In William Gibson's fiction, the Sprawl is a colloquial name for the Boston-Atlanta Metropolitan Axis (BAMA), an urban sprawl environment on a massive scale, and a fictional extension of the real Northeast Megalopolis.
The novels Neuromancer (1984), Count Zero (1986), and Mona Lisa Overdrive (1988) (collectively known as the Sprawl trilogy) take place in this environment, as do the short stories "Johnny Mnemonic," "New Rose Hotel," "Burning Chrome," and "Fragments of a Hologram Rose."
The Sprawl is a visualization of a future where virtually the entire East Coast of the United States, from Boston to Atlanta, has melded into a single mass of urban sprawl. It has been enclosed in several geodesic domes and merged into one megacity. The city has become a separate world with its own climate, no real night/day cycle, and an artificial sky that is always grey. It is said of the Sprawl that "the actors change but the play remains the same."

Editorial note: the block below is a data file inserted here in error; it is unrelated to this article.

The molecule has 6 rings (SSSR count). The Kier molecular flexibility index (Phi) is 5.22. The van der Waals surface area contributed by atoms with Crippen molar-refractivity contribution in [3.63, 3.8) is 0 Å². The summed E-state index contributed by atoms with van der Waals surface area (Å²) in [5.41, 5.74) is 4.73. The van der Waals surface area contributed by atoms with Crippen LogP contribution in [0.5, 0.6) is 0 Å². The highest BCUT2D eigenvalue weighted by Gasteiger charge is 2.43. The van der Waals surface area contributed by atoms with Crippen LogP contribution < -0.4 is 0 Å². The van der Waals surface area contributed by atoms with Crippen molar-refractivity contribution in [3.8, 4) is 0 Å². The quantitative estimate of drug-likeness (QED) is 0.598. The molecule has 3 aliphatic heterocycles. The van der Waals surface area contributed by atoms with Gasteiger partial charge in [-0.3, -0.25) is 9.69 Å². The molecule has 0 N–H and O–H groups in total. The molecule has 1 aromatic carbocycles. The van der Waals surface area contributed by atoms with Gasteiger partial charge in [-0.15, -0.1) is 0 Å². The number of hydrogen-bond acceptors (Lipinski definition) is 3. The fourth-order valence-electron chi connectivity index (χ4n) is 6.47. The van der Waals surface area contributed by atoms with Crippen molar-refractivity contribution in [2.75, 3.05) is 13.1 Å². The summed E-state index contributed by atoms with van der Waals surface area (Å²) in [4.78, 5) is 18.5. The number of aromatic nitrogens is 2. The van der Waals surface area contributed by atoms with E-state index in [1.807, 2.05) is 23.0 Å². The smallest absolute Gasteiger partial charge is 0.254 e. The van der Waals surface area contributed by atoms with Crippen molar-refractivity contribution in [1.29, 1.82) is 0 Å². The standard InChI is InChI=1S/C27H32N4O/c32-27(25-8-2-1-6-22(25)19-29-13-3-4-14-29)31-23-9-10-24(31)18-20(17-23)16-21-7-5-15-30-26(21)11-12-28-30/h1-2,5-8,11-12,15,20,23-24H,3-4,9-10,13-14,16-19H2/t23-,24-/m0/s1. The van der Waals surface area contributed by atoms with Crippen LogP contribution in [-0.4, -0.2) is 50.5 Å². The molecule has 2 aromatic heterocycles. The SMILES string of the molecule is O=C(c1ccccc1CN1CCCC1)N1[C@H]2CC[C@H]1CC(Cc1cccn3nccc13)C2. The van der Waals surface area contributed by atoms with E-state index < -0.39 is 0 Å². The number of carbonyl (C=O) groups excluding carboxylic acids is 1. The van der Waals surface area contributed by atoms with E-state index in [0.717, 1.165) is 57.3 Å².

Although there are areas of rich people in the Sprawl, a vast majority of the people struggle to survive from day to day. However, advanced technology is ubiquitous and accessible to all, regardless of financial standing. People spend much of their time in the "matrix" for work or recreational purposes. A common addiction for Sprawl inhabitants are "simstims" (simulated stimuli), a form of virtual reality that allows people to experience a television program, typically soap operas, from the point of view of a fictitious media personality.
Comparative setting 
The Sprawl is a typical (perhaps archetypal) example of a cyberpunk setting. Related places visited in Gibson's fiction include Chiba City, a high-tech district near Tokyo, and Freeside, an orbital complex which includes the family estate of the rich Tessier-Ashpool clan, as well as the Rastafarian colony New Zion. A notable non-fictional precursor to The Sprawl is the Northeast Megalopolis, the present-day group of metropolitan areas extending from Boston to Washington, DC.
Cultural allusions 
See also 
- Markoff, John (November 25, 1990). "Ideas & Trends; Art Invents A Jarring New World From Technology". The New York Times (The New York Times Company). Retrieved 2008-07-30.